In case of threats plants cannot run away but they do have a defence comparable to the humane immune system. This plant immune system helps them to fight off for example microorganism attacks. By so-called defence priming the plant immune system can be trained to memorize threats and act more effective against them in future. Solid knowledge about this mechanism is still scattered. A group of UPSC researchers lead by Benedicte Albrectsen tried the first systematic approach and published a meta-analysis on defence priming in plants focusing on thale cress.
How the plant immune system memory works is not yet fully understood but it is known that different molecular mechanisms act. The whole process is triggered by external stimuli, so-called priming agents. Priming agents can be living organisms, like microorganism and arthropods or chemical compounds, like vitamins and plant hormones. These triggers can induce the priming process in all kind of plant tissues and developmental stages. During the so-called priming phase, the plant gets stimulated by a priming agent in absence of actual threats. It accumulates compounds that later play a role in the defence. The primed status is durable, does not decrease the plants fitness and can be even passed on to the next generation.
Defence priming is a known phenomenon but for applying it widely in agriculture further knowledge is needed. In the current study the researchers analysed more than 240 studies on thale cress (Arabidopsis thaliana). The group tried to find patterns in plant responses to stress and identify possible relationships between priming agents and antagonists, like pathogens or herbivores. With their analysis they clearly show that defence priming enables the plant to withstand subsequent danger better than un-primed conspecifics. It helps the plant to defend itself faster and more effective the next time the same stress occurs.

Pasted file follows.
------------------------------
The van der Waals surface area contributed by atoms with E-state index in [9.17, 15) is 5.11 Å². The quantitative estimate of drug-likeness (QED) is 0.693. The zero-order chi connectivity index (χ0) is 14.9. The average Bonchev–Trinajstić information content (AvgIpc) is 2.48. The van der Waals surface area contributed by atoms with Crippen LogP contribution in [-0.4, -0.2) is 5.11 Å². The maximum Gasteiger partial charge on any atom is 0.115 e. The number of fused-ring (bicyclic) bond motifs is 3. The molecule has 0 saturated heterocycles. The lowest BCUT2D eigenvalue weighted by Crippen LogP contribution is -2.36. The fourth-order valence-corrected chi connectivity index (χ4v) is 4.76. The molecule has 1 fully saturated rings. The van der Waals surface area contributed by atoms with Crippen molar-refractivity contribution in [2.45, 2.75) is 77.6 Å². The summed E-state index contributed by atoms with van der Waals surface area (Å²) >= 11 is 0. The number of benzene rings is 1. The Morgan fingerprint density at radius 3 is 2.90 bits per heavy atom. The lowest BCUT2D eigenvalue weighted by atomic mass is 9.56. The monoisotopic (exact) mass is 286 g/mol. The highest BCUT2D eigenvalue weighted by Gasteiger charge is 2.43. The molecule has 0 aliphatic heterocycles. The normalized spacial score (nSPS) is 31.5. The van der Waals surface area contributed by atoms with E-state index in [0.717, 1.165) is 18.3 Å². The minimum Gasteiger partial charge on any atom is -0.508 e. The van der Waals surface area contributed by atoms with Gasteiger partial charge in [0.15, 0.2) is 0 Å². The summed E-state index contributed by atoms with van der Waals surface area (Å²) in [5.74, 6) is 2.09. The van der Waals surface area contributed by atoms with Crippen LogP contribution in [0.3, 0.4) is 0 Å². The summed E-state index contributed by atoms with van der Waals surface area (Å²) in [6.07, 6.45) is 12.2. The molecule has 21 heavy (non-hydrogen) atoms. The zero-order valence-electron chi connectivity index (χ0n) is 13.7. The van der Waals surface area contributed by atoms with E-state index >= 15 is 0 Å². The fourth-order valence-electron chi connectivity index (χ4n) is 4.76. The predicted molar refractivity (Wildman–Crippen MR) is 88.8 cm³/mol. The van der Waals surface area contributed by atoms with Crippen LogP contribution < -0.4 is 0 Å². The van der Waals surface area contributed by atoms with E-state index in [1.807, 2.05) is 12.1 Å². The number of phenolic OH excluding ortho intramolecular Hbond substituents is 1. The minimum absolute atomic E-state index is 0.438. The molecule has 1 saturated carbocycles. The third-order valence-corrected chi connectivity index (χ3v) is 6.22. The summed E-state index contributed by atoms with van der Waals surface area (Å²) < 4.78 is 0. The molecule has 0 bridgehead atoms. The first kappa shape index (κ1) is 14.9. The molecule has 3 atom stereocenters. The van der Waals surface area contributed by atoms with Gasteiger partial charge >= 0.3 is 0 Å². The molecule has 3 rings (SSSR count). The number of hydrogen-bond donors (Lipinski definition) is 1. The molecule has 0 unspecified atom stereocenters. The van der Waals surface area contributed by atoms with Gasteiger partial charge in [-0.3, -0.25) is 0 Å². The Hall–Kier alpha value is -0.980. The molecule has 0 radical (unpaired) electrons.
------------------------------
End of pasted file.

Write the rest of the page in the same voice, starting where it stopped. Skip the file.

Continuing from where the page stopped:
The elaborate data comparison also allowed the researchers to identify potential players in the priming challenge. “We present a list of potential priming agents that we suggest could improve plant resistance properties in the future”, explains Benedicte Albrectsen. “The list includes microorganisms and organic chemical compounds with varied effect”. They showed that several compounds, like fungi and vitamins act as strong priming agents in thale cress whereas the influence of herbivores on the priming effect seems rather week.
This publication supports the theory that defence priming has an effect. It emphasizes that on the long run it can be used to enhance thread-resilience also in crops. The current agricultural systems are facing severe challenges including increasing demands, higher costs, and a changing climate. Defence priming has the potential for raising crop productivity with little environmental risk and this could help to move towards a more sustainable agriculture.
The work was recently published in Scientific Reports:
Westman SM, Kloth KJ, Hanson J, Ohlsson AB & Albrectsen BR (2019). Defence priming in Arabidopsis – a Meta-Analysis. 9:133309 (doi.org/10.1038/s41598-019-49811-9)
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